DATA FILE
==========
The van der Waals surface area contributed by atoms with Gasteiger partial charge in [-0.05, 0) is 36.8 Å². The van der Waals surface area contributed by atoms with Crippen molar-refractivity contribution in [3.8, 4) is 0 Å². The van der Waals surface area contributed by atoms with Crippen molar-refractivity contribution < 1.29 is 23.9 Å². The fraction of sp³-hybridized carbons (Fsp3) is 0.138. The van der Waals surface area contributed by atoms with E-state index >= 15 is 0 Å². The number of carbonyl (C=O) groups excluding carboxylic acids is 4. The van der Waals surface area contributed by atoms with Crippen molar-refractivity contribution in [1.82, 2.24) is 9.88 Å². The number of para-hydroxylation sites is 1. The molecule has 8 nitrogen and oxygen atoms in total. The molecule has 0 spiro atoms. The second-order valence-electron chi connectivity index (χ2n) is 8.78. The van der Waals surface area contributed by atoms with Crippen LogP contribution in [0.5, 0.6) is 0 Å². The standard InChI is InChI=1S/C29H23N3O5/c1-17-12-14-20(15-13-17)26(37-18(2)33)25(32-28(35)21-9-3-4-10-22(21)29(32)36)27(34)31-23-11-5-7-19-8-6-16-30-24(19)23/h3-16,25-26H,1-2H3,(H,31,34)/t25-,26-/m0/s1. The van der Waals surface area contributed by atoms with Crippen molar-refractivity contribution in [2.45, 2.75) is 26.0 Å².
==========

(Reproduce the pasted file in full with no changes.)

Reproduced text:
The van der Waals surface area contributed by atoms with Gasteiger partial charge in [-0.05, 0) is 36.8 Å². The van der Waals surface area contributed by atoms with Crippen molar-refractivity contribution in [3.8, 4) is 0 Å². The van der Waals surface area contributed by atoms with Crippen molar-refractivity contribution < 1.29 is 23.9 Å². The fraction of sp³-hybridized carbons (Fsp3) is 0.138. The van der Waals surface area contributed by atoms with E-state index >= 15 is 0 Å². The number of carbonyl (C=O) groups excluding carboxylic acids is 4. The van der Waals surface area contributed by atoms with Crippen molar-refractivity contribution in [1.82, 2.24) is 9.88 Å². The number of para-hydroxylation sites is 1. The molecule has 8 nitrogen and oxygen atoms in total. The molecule has 0 spiro atoms. The second-order valence-electron chi connectivity index (χ2n) is 8.78. The van der Waals surface area contributed by atoms with Crippen LogP contribution in [0.5, 0.6) is 0 Å². The standard InChI is InChI=1S/C29H23N3O5/c1-17-12-14-20(15-13-17)26(37-18(2)33)25(32-28(35)21-9-3-4-10-22(21)29(32)36)27(34)31-23-11-5-7-19-8-6-16-30-24(19)23/h3-16,25-26H,1-2H3,(H,31,34)/t25-,26-/m0/s1. The van der Waals surface area contributed by atoms with Crippen molar-refractivity contribution in [2.45, 2.75) is 26.0 Å².